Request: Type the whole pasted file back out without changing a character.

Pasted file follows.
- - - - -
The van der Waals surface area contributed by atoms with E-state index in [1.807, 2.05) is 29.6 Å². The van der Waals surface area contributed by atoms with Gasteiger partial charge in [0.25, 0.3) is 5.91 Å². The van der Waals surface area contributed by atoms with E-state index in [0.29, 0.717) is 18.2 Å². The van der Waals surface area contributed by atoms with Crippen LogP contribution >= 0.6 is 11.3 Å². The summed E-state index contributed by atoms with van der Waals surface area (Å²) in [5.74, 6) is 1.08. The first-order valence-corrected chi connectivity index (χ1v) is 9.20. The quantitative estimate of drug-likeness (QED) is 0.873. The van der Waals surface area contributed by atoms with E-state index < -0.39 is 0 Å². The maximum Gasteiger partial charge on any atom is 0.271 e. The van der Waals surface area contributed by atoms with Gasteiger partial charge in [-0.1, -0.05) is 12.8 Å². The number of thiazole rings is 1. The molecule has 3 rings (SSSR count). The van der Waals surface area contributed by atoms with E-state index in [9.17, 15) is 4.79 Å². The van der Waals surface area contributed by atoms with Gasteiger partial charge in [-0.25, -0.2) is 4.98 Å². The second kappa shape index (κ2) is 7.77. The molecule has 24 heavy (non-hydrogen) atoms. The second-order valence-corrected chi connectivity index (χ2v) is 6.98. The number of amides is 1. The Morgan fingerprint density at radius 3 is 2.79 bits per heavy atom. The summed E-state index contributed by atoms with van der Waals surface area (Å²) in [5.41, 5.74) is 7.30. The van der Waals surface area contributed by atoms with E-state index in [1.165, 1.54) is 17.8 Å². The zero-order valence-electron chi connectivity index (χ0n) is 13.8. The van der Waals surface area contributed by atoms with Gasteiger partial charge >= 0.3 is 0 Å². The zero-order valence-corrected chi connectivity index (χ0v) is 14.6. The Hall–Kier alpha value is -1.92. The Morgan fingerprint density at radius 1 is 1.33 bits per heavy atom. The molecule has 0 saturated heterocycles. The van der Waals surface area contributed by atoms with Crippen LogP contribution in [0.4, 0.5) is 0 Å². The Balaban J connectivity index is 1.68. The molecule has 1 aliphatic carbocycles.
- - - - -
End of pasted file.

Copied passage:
The van der Waals surface area contributed by atoms with E-state index in [1.807, 2.05) is 29.6 Å². The van der Waals surface area contributed by atoms with Gasteiger partial charge in [0.25, 0.3) is 5.91 Å². The van der Waals surface area contributed by atoms with E-state index in [0.29, 0.717) is 18.2 Å². The van der Waals surface area contributed by atoms with Crippen LogP contribution >= 0.6 is 11.3 Å². The summed E-state index contributed by atoms with van der Waals surface area (Å²) in [5.74, 6) is 1.08. The first-order valence-corrected chi connectivity index (χ1v) is 9.20. The quantitative estimate of drug-likeness (QED) is 0.873. The van der Waals surface area contributed by atoms with E-state index < -0.39 is 0 Å². The maximum Gasteiger partial charge on any atom is 0.271 e. The van der Waals surface area contributed by atoms with Gasteiger partial charge in [-0.1, -0.05) is 12.8 Å². The number of thiazole rings is 1. The molecule has 3 rings (SSSR count). The van der Waals surface area contributed by atoms with E-state index in [9.17, 15) is 4.79 Å². The van der Waals surface area contributed by atoms with Gasteiger partial charge in [-0.25, -0.2) is 4.98 Å². The second kappa shape index (κ2) is 7.77. The molecule has 24 heavy (non-hydrogen) atoms. The second-order valence-corrected chi connectivity index (χ2v) is 6.98. The number of amides is 1. The Morgan fingerprint density at radius 3 is 2.79 bits per heavy atom. The summed E-state index contributed by atoms with van der Waals surface area (Å²) in [5.41, 5.74) is 7.30. The van der Waals surface area contributed by atoms with E-state index in [1.165, 1.54) is 17.8 Å². The zero-order valence-electron chi connectivity index (χ0n) is 13.8. The van der Waals surface area contributed by atoms with Gasteiger partial charge >= 0.3 is 0 Å². The zero-order valence-corrected chi connectivity index (χ0v) is 14.6. The Hall–Kier alpha value is -1.92. The Morgan fingerprint density at radius 1 is 1.33 bits per heavy atom. The molecule has 0 saturated heterocycles. The van der Waals surface area contributed by atoms with Crippen LogP contribution in [0.4, 0.5) is 0 Å². The Balaban J connectivity index is 1.68. The molecule has 1 aliphatic carbocycles.